Globe and Mail

Provinces want funds for divorce services

Justice ministers to use new countrywide consultations to show need for resources

Monday, September 10, 2001
By DANIEL LEBLANC
The Globe and Mail

OTTAWA -- Using the results of new cross-country consultations on divorce issues, the provinces will unite this week to push for increased federal funding of services offered to disintegrating couples.

There is a "thirst" for information among divorcing couples and a general consensus among provinces that better services need to be offered to people in these difficult circumstances, a provincial official said.

"People want to be able to make decisions," said Betty Ann Pottruff of the Saskatchewan government.

Ottawa and the provinces consulted Canadians earlier this year about the need to reform the Divorce Act, which is a federal law, as well as the need to offer better provincial services to couples in need. These would include more public-education programs, better child-counselling services and more mediation resources.

The results of the consultations will be discussed at a meeting of federal and provincial justice ministers starting tomorrow in Nova Scotia. The consultations also looked at whether the Divorce Act should clearly define what is meant by the notion of a child's "best interest," a guiding principle in settling divorce cases.

In addition, the consultations asked respondents about the need to change some of the terminology involved in divorces cases, such as "custody" of and "access" to the children.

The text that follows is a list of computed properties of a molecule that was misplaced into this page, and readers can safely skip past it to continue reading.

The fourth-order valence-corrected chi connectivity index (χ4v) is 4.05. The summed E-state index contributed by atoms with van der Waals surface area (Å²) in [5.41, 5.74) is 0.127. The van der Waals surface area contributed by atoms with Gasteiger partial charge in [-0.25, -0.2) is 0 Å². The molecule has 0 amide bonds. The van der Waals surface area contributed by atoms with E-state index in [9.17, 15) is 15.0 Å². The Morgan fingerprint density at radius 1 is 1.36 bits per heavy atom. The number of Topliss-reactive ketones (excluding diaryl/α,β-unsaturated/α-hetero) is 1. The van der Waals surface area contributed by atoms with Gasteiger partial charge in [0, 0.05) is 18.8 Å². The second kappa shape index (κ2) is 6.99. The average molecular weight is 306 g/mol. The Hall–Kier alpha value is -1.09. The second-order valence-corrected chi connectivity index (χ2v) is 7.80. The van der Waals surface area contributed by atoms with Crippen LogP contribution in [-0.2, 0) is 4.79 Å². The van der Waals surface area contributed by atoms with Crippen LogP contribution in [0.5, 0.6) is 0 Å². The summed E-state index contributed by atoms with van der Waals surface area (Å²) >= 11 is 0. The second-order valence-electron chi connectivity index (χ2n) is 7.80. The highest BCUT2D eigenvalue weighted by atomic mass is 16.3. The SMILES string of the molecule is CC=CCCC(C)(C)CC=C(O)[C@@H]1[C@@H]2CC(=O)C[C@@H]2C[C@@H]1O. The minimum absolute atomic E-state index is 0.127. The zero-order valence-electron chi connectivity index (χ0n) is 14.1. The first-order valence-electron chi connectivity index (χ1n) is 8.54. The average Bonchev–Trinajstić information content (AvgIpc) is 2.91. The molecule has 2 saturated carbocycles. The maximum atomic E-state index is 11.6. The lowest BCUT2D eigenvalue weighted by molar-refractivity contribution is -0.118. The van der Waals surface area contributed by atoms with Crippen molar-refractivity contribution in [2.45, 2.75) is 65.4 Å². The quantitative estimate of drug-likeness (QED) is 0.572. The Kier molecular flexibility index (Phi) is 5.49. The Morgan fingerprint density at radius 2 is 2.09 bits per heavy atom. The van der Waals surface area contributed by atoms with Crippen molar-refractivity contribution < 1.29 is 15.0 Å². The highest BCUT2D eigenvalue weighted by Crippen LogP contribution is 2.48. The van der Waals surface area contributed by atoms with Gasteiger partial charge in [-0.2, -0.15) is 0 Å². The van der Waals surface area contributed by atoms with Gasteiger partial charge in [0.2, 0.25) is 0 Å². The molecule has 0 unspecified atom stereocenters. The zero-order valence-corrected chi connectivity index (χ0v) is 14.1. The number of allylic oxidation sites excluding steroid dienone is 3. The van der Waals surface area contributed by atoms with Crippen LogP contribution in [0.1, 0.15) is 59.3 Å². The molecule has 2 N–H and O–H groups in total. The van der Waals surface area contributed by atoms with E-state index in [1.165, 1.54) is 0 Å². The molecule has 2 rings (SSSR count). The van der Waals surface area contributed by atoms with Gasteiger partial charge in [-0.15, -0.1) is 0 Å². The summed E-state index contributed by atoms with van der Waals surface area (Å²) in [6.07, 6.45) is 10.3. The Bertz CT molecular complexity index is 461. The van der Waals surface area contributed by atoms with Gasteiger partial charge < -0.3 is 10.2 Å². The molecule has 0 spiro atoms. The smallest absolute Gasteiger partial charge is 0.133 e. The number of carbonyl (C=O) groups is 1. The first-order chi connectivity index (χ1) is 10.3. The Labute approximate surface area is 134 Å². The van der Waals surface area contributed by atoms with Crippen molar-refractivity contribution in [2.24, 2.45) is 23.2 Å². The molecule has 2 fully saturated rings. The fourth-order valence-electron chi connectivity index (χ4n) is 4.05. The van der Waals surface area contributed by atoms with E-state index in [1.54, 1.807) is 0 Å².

A parliamentary committee has recommended using the words "shared parenting" to define the relationship between divorced parents and their children.

People who have seen the report said that, as expected, there are sharp divisions on these issues in the population. Men's groups and women's groups in the country have often clashed during discussions on changes to the divorce rules.

On the issue of services, Ms. Pottruff said many, if not all, of the provinces will stick together.

"There is a lot of commonality about what's needed."

She said the federal and provincial governments currently have a cost-sharing program but the provinces are always looking for more money.

The federal government is expected to be supportive of the general concept of offering better services, but not to make any specific financial commitment.

"It's an area we're interested in," a federal justice official said.

Copyright 2001 Globe Interactive, a division of Bell Globemedia Publishing Inc.